It wasn’t surprising that federal officials denied a request by Kansas for a temporary waiver from the No Child Left Behind law. But it is disappointing that Kansas public schools have to keep chasing an impossible standard.
Kansas State Board of Education chairman David Dennis of Wichita wrote a letter to the U.S. Department of Education in February and a followup letter in April asking for the waiver. Kansas wanted the annual targets for reading and math tests to be held at 2009-10 levels until it implements new Common Core achievement standards.
But Michael Yudin, U.S. deputy secretary of education, told Kansas officials last week that the best way to assist states was for Congress to reauthorize and reform the law, not to grant Kansas a waiver.
“I’m very disappointed in this decision,” Dennis said in a statement, adding that he hoped Congress would “understand the urgency involved for our schools” and heed President Obama’s call to reauthorize the law by the start of the next school year.
Getting a waiver was a long shot. Still, the U.S. Education Department granted the McPherson school district a waiver earlier this year to enact its own testing standards, which raised some hope for flexibility.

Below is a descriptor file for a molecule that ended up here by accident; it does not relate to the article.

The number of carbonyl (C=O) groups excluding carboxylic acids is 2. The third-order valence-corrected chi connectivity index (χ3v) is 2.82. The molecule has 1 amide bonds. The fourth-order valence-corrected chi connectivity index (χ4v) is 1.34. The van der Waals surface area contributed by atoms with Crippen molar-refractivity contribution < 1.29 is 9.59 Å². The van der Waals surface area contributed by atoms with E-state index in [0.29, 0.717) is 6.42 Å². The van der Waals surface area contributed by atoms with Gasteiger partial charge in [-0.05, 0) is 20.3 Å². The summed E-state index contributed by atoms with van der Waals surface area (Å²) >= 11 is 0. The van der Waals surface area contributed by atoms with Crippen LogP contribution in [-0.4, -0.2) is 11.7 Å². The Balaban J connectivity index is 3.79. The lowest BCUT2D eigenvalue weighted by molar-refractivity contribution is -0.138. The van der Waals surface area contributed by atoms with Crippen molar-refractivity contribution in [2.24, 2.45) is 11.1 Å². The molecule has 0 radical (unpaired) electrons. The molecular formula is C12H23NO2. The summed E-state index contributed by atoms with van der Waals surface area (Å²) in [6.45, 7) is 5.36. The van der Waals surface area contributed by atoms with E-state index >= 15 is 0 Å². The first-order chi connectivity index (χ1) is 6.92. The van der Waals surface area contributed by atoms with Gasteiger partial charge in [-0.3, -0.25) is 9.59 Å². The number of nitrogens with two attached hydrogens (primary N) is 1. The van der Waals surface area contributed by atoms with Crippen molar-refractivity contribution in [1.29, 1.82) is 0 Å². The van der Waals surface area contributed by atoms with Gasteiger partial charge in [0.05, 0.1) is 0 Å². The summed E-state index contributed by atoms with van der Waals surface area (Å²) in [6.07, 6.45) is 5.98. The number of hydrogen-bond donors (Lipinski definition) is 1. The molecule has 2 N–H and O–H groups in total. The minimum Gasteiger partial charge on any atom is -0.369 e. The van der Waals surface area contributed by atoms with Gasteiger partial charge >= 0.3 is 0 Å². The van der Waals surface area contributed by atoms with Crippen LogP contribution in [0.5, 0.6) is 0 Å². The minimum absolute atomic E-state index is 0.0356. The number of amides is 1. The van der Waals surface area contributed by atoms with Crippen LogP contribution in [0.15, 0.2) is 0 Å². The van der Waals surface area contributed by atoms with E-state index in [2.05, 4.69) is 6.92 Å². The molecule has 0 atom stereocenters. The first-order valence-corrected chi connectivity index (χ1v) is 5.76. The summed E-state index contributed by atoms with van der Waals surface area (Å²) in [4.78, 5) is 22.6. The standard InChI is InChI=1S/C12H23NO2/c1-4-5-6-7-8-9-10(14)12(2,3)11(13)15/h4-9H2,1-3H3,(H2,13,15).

But the No Child Left Behind law is anything but flexible.
Under the law, districts are required each year to increase the percentages of students who are proficient in reading and math. By the 2013-14 school year, 100 percent of students are supposed to be proficient — a statistically impossible standard.
Already, 254 of 1,380 Kansas schools, or 18 percent, aren’t hitting their yearly progress targets. Nationally, 33 percent of schools failed to hit the annual goals in 2008-09, the most recent numbers available, according to the Center on Education Policy.
“Unfortunately, as the targets move closer to 100 percent over the next couple of years, we’ll begin to see more and more schools miss the mark,” Kansas Education Commissioner Diane DeBacker said in a statement.
Though the NCLB law has focused needed attention and resources on groups of children who might have been left behind, the 100 percent mandate is unrealistic and, ultimately, counterproductive. Congress needs to act soon to reform the law or, better yet, to scrap it.
— For the editorial board, Phillip Brownlee